What's consuming all the power on Mega board?

The digital blink example is loaded on my Mega board.

The board is powered by barrel jack, Vin measuring 12.1v using wall wart, regulated DC style.

My meter (in-line at the jack) shows consumption of the Arduino Mega board to be 60mA when the LED is off and about 65mA when on. It's not a fast meter... so I might not be catching the extremes well...

No matter, my question is: what is sucking the power?

The 1280 shouldn't be... not at 16MHz full tilt. The power LED has a 1K in series so cannot be more than 5mA contributor. Similar for pin13 LED. Is the USB chip that hungry? The 358? Or do the dual voltage regulators really consume that much current... (I thought they might contribute 1 mA or so of actual current draw).

I was hoping to embed this Arduino board into a car such that it would be powered all the time. 60mA is about three times higher than I'd like to see constant draw for this device.

If I were to cut a trace to lighten the load, and really only need the MCU running in the target... and maybe less support circuitry, where do I best go hunting?

forget linear voltage regulators when you want to go in a car ;)

you have 14.4V in a car when the engine is running, so the linear regulator kills about 9.4V to get the 5V. this will let it get hot and your efficiency is somewhere...

take a DC/DC converter and there you go with 14V and nearly no current, but 5V and some current on the other side :)

have something here: http://code.google.com/p/multidisplay/wiki/Powersupply

Your mega board has other consumers of current. The +5vdc voltage regulator has some 'overhead' current consumption, the FTDI USB serial converter chip consumes some current, etc. Your reading sounds about right to me.


have something here: http://code.google.com/p/multidisplay/wiki/Powersupply

is a linear regulator... with some surrounding robustness.

Usually, I put a 150 Ohm resistor (wattage sized to load) in place of that choke, then run in series through a 1n4001 then into the regulator, caps either side. LM7805 is robust enough to handle the big dumps experienced in the car operations. No zener shunt required, so long as inrush current is limited - which the 150 resistor does.

I've used lotsa linears in automotive applications like this. LM2931 is a better choice for auto app's tho. I might have some kicking around, but if I replace the regulator on the Mega board, is the consumption going to drop?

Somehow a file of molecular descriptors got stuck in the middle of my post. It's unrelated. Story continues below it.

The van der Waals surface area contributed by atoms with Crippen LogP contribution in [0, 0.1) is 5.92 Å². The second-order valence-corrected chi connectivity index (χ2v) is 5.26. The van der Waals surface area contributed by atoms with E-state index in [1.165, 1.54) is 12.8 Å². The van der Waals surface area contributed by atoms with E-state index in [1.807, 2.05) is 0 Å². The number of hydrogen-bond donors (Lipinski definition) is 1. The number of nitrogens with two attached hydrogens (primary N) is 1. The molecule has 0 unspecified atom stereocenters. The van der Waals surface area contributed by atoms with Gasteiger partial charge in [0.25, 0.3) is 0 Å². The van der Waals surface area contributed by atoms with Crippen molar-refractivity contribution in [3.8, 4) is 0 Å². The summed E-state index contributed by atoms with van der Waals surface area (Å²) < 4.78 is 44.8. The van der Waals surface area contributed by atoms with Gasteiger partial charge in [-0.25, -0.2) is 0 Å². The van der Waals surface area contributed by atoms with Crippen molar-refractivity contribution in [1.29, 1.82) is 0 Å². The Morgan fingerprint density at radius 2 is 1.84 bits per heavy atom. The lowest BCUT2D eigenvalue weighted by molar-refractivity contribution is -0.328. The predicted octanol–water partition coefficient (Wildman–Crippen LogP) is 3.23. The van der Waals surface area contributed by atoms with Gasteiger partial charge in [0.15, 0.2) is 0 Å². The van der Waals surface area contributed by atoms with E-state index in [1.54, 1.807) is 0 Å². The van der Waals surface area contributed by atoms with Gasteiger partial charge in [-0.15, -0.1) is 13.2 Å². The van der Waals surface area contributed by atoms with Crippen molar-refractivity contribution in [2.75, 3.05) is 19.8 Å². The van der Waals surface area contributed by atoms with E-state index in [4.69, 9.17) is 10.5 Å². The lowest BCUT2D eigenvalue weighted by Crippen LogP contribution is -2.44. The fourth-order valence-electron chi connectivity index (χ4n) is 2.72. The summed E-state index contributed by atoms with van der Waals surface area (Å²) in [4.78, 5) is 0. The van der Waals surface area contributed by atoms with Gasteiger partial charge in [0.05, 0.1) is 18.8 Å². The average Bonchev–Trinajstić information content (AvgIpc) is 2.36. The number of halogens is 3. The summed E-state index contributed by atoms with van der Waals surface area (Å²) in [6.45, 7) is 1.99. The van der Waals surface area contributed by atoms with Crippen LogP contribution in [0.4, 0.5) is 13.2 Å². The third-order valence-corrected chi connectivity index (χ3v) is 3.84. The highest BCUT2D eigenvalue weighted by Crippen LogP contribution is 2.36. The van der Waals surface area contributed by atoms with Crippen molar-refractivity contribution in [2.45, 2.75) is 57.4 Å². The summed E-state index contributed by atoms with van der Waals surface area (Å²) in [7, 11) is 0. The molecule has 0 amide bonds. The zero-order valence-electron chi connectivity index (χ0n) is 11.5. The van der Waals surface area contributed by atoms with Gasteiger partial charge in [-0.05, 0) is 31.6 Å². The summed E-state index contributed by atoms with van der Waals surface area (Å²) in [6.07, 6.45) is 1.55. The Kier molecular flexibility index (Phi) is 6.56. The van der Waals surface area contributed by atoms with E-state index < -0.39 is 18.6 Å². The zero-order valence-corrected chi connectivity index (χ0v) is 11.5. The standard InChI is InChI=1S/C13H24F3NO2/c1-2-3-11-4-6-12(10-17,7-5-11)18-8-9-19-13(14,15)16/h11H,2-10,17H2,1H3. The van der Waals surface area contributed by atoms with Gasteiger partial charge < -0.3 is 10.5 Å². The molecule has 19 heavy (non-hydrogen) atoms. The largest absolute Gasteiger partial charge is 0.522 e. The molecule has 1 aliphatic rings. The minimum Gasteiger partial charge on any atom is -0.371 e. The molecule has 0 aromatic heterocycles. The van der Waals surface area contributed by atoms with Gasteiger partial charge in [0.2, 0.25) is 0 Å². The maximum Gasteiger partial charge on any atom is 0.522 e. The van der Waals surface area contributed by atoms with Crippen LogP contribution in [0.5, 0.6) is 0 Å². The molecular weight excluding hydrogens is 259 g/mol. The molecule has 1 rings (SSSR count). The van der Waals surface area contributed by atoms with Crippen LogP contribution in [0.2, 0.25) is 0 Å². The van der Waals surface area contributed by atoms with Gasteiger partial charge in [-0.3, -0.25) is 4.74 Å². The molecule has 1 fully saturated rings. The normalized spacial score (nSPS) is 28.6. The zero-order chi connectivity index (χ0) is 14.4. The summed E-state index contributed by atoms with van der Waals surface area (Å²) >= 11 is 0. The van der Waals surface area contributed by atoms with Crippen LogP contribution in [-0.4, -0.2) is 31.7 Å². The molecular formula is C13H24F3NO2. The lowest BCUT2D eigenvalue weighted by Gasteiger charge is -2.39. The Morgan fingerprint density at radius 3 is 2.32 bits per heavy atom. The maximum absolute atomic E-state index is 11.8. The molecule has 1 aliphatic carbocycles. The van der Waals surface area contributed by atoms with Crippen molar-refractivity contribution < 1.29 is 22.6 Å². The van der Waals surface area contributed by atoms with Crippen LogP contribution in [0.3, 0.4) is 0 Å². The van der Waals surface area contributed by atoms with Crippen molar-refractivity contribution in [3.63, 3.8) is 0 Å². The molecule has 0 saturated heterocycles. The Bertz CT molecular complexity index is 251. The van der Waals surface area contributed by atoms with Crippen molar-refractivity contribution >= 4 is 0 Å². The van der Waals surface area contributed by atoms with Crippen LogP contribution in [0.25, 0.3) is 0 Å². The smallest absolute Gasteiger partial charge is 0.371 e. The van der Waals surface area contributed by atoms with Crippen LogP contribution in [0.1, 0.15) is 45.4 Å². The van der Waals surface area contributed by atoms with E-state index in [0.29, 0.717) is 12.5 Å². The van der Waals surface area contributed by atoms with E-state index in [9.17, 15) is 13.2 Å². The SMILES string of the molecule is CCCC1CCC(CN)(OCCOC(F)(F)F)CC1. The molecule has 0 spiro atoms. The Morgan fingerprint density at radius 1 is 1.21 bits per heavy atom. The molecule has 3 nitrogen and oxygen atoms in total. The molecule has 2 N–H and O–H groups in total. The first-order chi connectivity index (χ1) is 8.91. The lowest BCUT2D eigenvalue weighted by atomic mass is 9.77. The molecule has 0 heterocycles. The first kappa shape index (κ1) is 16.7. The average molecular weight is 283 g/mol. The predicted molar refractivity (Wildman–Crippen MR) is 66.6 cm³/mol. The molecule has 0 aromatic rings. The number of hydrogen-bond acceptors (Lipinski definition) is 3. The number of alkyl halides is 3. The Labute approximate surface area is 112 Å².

Just wondering what on the Arduino board is so hungry.

It's not so much tolerating the 14.4 charging voltage I'm concerned about, its the off-state 12.6 battery sitting there being drained I'm concerned about.

A basic arduino w/328 is 30-35 ma. I have to think there's something odd driving your current up.

If there's really nothing else connected you can reduce the clock speed using the pre-scaler to cut power use at the expense of mips.

I think the point trying to be made above is because of the large volt drop you need, a linear regulator may not be the most efficient solution.

Wondering out loud here, what if I put a series of a few 1n4001 diodes ahead of the Vreg input. Each one would drop a volt or so... and is one less volt the regulator would have to blow off as heat. I don't think the diodes would heat at all with these currents.

The large voltage drop may cause you to draw more power, but it shouldn't directly affect the current draw. It dissipates extra watts ( (12-5)*0.065 for the 65mA you're drawing. Nearly half a watt, which is a lot compared to the (5*0.065) = 1/3 W that the board as a whole is using, but doesn't particularly change the 65mA number... (adding some diodes doesn't help the wasted power, it just distributes the wasted power across more components (although MAYBE the regulator power would be less for a smaller differential. Hmm.))

(now, a switching regulator would change the equation. With any sort of linear regulator (including your string of diodes) you're using 12V*0.065 mA, or about .8 W to power your 0.3W-consuming Arduino. If you were to find an 80% efficient switching cell-phone regulator that outputs 7V, you could cut this down to about .6W total, which is a pretty easy fix for 25% improvement.)

Checking a couple datasheets, it looks like each of the 1280, FTDI, and voltage regulator chips consume "about" 20mA. Add a couple mA for the op amp and power LED, and you come out pretty close to the 65mA you're seeing. (except that at least some of those are "maximum" current draws, and you'd expect/hope that a random actual case would be better.)